Medical Minute 10-11: Kicking Repeat Concussions

By: Vanessa Welch Email
By: Vanessa Welch Email

"Being able to play through the whole entire game and actually assisting the winning goal it was just crazy…"

Lia Whitmore has played soccer for years, but an injury threatened to sideline her dreams.

"I went up for a header and next thing you know I'm on the ground and my coach is walking me off the field."

The high school junior now wears protective head gear after a concussion almost sidelined her soccer dreams.

"They said that if I get another concussion I'm going to have to quit playin' soccer," said Lia Whitmore, High School Soccer Player.

It's a problem experts see often. Athletes back on the field before they've healed.

"If you've had a concussion and you're back on the field still suffering symptoms from a concussion that you're at a much higher risk of having a more devastating head injury or even death," said Dr. Melvin Field, Director of Florida Sports Concussion Program Florida Hospital.

New research shows testing used a decade ago is inadequate.
Athletes are now urged to do what these football players are doing: Take a baseline neurological test.

Before the season, athletes take a 20 minute computer test that measures things like memory, and reaction time.

"God forbid they have a concussion then they have something to compare it to."

Athletes are re-tested within 72 hours of a concussion. Their test scores must be at pre-concussion levels. They also have to pass symptom and exertion tests before playing again. The cost is one reason. The test runs about 35 dollars per athlete. But experts say it's a worthy investment.

"You're protecting what's going to be their money maker and their future and that's what's going to be what's between their ears.

Protecting heads and preserving goals.

For more information on other series produced by Ivanhoe Broadcast News contact John Cherry at (407) 691-1500,


WHAT IS A CONCUSSION? A concussion is a traumatic brain injury that is caused by a blow to the head or body, a fall, or any other injury that jars or shakes the brain inside of the skull. With concussions, there may not be any obvious signs of injury externally, but a person may have still sustained a brain injury. A person does not have to pass out in order to have a concussion and some people do not have obvious symptoms of a concussion; such as forgetting what happened right before the injury. Most people fully recover from concussions with recovery times averaging from a few hours to a few weeks. (SOURCE:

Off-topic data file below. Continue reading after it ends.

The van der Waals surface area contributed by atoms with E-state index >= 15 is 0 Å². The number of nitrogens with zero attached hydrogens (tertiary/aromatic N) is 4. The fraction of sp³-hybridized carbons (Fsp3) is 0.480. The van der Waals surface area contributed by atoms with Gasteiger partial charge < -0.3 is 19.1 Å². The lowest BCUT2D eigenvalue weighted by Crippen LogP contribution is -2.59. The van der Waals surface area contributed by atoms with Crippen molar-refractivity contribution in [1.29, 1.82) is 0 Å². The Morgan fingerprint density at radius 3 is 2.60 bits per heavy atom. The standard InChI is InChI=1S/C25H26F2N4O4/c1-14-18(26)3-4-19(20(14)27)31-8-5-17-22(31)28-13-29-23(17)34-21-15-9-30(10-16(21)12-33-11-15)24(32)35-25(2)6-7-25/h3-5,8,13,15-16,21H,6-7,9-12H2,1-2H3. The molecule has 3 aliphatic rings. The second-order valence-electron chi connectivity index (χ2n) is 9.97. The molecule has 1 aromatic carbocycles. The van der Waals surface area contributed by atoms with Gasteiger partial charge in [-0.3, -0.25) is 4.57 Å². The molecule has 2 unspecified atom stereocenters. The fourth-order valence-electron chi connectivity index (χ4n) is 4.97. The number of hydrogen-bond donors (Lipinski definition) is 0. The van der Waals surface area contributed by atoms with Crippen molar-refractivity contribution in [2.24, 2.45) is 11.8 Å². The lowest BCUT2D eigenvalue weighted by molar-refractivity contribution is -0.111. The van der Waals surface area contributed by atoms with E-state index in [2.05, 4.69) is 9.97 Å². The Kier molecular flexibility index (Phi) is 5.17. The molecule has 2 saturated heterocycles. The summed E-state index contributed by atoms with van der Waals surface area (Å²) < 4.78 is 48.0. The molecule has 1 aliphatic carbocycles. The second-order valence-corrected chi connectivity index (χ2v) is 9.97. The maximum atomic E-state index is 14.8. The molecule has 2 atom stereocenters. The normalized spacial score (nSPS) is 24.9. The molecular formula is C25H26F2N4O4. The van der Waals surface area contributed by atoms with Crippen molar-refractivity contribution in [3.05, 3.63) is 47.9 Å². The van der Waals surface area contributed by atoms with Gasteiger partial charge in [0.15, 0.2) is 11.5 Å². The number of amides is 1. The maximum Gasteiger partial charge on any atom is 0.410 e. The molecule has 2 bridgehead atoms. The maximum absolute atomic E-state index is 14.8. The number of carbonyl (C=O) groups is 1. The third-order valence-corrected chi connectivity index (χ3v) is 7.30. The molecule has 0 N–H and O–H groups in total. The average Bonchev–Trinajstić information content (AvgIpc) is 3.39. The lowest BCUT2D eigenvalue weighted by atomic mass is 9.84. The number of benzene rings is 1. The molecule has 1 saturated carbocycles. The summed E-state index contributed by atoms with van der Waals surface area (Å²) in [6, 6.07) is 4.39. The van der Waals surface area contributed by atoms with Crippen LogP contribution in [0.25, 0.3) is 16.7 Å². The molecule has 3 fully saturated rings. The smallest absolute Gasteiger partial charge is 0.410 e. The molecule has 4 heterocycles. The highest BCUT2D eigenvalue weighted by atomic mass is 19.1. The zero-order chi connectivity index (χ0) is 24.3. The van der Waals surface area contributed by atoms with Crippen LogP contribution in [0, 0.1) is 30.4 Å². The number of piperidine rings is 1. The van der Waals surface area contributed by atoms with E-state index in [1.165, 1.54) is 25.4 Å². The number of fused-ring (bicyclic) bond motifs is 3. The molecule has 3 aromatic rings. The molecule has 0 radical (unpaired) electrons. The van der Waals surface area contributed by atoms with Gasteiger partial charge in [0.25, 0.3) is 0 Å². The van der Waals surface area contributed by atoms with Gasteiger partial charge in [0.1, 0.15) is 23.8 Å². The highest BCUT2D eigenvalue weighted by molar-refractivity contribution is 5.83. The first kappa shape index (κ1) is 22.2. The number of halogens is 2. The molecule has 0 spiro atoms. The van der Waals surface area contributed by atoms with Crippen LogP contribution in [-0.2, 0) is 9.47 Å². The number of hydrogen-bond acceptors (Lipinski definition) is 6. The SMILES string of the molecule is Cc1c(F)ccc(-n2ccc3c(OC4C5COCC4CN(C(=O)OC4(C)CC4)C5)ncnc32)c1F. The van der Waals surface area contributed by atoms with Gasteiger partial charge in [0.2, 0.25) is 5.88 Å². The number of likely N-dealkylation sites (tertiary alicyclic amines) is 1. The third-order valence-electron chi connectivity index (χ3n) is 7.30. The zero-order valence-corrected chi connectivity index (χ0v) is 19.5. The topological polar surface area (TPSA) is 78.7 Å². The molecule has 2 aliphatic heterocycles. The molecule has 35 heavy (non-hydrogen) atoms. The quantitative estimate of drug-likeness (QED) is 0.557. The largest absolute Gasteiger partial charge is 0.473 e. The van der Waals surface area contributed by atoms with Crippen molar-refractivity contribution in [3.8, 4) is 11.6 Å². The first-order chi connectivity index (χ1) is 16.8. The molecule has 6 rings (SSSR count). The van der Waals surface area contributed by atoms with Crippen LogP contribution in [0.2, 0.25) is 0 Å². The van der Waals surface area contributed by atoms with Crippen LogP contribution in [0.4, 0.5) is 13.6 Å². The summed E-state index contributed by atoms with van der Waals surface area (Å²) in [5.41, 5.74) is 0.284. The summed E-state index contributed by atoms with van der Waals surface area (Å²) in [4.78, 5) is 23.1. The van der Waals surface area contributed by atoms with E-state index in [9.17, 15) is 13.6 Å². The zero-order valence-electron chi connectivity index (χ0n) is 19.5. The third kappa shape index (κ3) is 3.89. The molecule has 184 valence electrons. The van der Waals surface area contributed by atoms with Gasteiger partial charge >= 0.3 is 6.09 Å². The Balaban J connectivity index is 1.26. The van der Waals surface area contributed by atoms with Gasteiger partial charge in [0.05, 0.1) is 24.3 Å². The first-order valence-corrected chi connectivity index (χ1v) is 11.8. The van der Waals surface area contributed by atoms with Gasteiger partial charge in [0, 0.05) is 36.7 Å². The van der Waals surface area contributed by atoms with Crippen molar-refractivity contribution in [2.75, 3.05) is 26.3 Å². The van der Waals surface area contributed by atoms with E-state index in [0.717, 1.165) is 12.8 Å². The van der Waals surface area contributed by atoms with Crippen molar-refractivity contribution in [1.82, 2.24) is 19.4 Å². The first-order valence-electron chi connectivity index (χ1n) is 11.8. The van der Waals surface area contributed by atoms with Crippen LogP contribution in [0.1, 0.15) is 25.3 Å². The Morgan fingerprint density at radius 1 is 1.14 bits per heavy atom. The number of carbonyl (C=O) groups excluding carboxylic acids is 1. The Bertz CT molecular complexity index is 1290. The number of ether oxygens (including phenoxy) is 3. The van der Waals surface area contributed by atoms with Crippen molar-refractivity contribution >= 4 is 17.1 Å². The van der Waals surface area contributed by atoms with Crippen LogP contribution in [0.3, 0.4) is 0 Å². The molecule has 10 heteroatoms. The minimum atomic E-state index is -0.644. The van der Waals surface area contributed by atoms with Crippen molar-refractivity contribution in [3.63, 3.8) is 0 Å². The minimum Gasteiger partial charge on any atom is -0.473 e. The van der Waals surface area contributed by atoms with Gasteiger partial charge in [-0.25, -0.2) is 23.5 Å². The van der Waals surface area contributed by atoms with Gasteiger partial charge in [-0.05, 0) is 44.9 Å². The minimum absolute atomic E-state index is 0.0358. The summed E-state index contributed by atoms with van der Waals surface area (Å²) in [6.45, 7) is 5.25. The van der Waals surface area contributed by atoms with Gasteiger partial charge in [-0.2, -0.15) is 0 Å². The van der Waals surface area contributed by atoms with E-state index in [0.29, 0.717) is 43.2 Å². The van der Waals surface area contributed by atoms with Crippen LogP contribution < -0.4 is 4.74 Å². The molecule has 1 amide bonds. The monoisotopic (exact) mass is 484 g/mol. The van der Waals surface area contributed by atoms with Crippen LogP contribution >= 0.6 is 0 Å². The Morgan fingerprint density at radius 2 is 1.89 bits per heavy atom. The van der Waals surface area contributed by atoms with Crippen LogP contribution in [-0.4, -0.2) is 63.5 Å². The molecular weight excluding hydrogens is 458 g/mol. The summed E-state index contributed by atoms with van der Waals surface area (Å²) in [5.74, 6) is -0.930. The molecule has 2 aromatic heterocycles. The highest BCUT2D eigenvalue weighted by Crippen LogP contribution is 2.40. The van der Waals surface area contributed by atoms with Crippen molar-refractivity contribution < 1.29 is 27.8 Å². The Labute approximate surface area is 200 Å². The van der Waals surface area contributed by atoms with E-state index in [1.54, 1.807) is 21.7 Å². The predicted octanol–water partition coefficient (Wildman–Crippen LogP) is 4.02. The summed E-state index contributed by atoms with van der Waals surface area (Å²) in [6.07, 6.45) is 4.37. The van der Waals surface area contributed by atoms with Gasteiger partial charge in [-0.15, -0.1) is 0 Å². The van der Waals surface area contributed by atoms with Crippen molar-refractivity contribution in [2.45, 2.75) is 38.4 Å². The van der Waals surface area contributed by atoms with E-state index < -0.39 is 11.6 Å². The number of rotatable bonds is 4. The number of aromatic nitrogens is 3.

CHILD ATHELETES AND CONCUSSIONS: The risk of concussion is greater in young athletes than in older athletes. It also takes a longer time for kids to heal from a concussion than adults. There are many reasons for this but researchers say it is mostly because the younger brain is more vulnerable because it is not fully developed. Research also suggests that many concussions in kids go unreported because of a lack of knowledge about what constitutes a concussion. Many children are not given medical attention and are often allowed to continue to play. Sustaining a concussion and not seeking medical attention can be dangerous and even fatal. (SOURCE:

WHAT ARE THE SYMPTOMS? There are many signs that can indicate a concussion has happened but it is not always easy to tell if someone has had a concussion. Some symptoms are mild and some may last for months. Symptoms include:
• Headache
• Blurred vision
• Nausea and vomiting
• Dizziness
• Problems thinking and remembering
• Feeling slowed down
• Not being able to concentrate

BASELINE NEUROLOGICAL TESTING: Baseline computer testing is available to measure skills before and after a concussion happens in order to make sure a person is ready to go back to normal activity after sustaining any type of head trauma. ImPACT (Immediate Post-Concussion Assessment and Cognitive Testing) is a type of baseline test that can be administered by team coaches, school nurses and athletic trainers and is the most highly used baseline test. (SOURCE:

For More Information, Contact:

Ashley White/ Media Relations
(407) 303-8214

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